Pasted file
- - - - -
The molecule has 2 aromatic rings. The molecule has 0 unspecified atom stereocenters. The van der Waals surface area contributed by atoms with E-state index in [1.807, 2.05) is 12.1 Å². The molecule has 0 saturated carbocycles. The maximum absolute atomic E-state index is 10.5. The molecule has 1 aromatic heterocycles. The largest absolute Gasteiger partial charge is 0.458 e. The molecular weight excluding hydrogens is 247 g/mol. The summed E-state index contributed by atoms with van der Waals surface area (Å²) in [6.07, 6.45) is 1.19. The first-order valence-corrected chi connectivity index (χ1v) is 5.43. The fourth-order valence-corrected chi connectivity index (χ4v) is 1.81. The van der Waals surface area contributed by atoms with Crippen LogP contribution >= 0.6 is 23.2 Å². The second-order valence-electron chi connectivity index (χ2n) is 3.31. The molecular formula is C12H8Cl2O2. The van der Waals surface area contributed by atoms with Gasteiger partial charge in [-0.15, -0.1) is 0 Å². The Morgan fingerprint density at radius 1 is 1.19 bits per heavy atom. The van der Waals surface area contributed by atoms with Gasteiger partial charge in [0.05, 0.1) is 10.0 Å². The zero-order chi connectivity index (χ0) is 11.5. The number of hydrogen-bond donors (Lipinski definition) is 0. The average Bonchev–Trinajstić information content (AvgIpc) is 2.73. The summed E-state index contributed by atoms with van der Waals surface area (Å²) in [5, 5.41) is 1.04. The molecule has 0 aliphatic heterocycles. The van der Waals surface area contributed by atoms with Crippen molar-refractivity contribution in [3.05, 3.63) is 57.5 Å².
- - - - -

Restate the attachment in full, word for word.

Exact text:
The molecule has 2 aromatic rings. The molecule has 0 unspecified atom stereocenters. The van der Waals surface area contributed by atoms with E-state index in [1.807, 2.05) is 12.1 Å². The molecule has 0 saturated carbocycles. The maximum absolute atomic E-state index is 10.5. The molecule has 1 aromatic heterocycles. The largest absolute Gasteiger partial charge is 0.458 e. The molecular weight excluding hydrogens is 247 g/mol. The summed E-state index contributed by atoms with van der Waals surface area (Å²) in [6.07, 6.45) is 1.19. The first-order valence-corrected chi connectivity index (χ1v) is 5.43. The fourth-order valence-corrected chi connectivity index (χ4v) is 1.81. The van der Waals surface area contributed by atoms with Crippen LogP contribution >= 0.6 is 23.2 Å². The second-order valence-electron chi connectivity index (χ2n) is 3.31. The molecular formula is C12H8Cl2O2. The van der Waals surface area contributed by atoms with Gasteiger partial charge in [-0.15, -0.1) is 0 Å². The Morgan fingerprint density at radius 1 is 1.19 bits per heavy atom. The van der Waals surface area contributed by atoms with Gasteiger partial charge in [0.05, 0.1) is 10.0 Å². The zero-order chi connectivity index (χ0) is 11.5. The number of hydrogen-bond donors (Lipinski definition) is 0. The average Bonchev–Trinajstić information content (AvgIpc) is 2.73. The summed E-state index contributed by atoms with van der Waals surface area (Å²) in [5, 5.41) is 1.04. The molecule has 0 aliphatic heterocycles. The van der Waals surface area contributed by atoms with Crippen molar-refractivity contribution in [3.05, 3.63) is 57.5 Å².